Herb: Indian Tree Hazel


Latin name: Corylus jacquemontii


Synonyms: Corylus colurna jacquemontii, Corylus lacera


Family: Betulaceae (Birch Family)



Edible parts of Indian Tree Hazel:

Seed - raw or cooked. Rich in oil. The seed ripens in mid to late autumn and will probably need to be protected from squirrels. When kept in a cool place, and not shelled, the seed should store for at least 12 months. An edible oil is obtained from the seed.

Description of the plant:



Plant:
Deciduous
Tree

Height:
25 m
(82 feet)

Flovering:
April
to May

Habitat of the herb:

Forests and shrubberies to 3000 metres.

Propagation of Indian Tree Hazel:

Seed - best sown as soon as it is harvested in autumn in a cold frame. Germinates in late winter or spring. Stored seed should be pre-soaked in warm water for 48 hours and then given 2 weeks warm followed by 3 - 4 months cold stratification. Germinates in 1 - 6 months at 20C. When large enough to handle, prick the seedlings out into individual pots and grow them on in a cold frame or sheltered place outdoors for their first winter. Plant them out into their permanent positions in late spring or early summer. Layering in autumn. Easy, it takes about 6 months.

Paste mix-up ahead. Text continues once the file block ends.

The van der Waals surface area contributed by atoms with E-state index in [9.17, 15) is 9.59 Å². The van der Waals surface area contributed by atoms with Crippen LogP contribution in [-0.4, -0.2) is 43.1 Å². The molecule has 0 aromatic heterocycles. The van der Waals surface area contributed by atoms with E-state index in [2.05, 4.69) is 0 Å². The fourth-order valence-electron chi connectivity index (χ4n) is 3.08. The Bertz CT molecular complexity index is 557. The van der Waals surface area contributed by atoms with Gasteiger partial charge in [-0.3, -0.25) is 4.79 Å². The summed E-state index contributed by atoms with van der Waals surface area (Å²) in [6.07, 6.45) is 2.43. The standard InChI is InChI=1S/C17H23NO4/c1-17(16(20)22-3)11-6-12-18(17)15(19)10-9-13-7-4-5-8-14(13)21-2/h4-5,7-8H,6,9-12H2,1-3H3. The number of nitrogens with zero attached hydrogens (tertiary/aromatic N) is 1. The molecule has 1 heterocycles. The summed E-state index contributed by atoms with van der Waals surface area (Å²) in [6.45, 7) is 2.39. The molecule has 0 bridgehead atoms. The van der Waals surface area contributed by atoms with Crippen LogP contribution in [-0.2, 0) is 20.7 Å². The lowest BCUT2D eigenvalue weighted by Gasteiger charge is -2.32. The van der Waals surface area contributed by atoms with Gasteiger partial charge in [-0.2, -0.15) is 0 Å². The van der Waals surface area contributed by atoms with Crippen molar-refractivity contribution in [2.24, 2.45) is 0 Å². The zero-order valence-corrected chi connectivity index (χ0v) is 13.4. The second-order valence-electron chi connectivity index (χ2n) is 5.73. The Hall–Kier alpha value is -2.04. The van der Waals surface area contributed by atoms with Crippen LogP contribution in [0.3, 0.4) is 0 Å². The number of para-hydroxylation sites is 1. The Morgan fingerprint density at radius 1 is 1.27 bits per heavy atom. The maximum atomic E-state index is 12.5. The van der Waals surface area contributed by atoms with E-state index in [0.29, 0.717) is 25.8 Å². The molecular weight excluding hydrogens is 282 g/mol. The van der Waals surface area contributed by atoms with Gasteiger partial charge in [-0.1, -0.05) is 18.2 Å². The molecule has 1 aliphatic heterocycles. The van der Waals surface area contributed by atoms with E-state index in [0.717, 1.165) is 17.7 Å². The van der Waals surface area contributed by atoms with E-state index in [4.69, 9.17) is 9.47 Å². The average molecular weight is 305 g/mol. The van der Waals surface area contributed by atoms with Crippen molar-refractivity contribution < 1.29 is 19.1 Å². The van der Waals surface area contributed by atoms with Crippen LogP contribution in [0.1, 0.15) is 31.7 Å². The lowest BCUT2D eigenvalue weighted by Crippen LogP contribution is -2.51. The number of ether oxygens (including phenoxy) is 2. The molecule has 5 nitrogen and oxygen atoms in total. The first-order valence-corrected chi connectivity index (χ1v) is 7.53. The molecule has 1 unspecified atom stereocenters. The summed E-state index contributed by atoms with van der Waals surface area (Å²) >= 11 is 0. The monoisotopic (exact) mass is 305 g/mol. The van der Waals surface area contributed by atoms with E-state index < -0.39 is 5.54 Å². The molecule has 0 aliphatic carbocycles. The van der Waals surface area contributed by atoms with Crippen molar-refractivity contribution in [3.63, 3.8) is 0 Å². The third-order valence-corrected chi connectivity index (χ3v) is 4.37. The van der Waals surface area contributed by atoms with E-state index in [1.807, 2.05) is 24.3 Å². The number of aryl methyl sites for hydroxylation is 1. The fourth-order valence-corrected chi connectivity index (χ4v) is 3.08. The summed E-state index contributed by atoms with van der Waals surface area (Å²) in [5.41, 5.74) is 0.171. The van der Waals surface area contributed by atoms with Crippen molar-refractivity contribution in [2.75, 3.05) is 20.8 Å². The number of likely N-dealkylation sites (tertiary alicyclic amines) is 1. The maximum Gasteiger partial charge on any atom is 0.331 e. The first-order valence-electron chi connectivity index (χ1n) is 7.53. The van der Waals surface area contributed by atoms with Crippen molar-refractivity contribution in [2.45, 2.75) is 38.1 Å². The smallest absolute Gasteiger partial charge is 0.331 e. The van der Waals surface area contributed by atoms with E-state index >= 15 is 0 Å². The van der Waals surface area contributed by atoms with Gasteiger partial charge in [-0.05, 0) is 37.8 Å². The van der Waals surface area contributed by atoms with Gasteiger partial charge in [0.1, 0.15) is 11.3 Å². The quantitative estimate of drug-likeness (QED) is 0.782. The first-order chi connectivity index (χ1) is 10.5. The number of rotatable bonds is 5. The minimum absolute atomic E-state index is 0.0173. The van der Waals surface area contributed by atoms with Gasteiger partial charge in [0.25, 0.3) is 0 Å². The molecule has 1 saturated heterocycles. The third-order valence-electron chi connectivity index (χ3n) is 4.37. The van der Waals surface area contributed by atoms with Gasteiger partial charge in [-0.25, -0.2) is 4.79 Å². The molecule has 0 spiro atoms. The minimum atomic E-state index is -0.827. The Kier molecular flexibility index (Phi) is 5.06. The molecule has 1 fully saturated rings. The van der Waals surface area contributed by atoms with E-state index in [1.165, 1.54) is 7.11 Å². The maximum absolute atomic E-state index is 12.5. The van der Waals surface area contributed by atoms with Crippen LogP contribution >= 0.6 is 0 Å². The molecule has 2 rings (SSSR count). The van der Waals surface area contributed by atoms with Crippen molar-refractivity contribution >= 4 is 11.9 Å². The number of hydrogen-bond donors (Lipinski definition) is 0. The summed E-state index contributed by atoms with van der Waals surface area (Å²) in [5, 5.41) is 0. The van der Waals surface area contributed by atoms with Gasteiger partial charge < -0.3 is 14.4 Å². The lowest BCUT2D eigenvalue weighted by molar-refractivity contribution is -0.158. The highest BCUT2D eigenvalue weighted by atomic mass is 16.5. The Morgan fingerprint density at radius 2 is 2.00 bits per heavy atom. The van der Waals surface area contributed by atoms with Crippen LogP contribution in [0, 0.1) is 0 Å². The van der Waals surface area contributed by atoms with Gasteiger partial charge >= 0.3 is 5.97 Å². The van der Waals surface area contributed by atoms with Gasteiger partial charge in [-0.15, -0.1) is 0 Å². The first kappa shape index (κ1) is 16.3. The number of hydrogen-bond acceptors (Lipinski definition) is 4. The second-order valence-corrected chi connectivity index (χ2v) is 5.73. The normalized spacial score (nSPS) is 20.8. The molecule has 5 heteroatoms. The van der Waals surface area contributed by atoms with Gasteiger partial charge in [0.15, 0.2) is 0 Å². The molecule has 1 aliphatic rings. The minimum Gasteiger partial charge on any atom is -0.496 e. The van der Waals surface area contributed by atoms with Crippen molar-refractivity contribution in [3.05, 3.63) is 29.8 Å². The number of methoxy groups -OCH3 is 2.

Cultivation of the herb:

Forests and shrubberies to 3000 metres.

Medicinal use of Indian Tree Hazel:

None known

Known hazards of Corylus jacquemontii:

None known

Plant information taken from the Plants For A Future.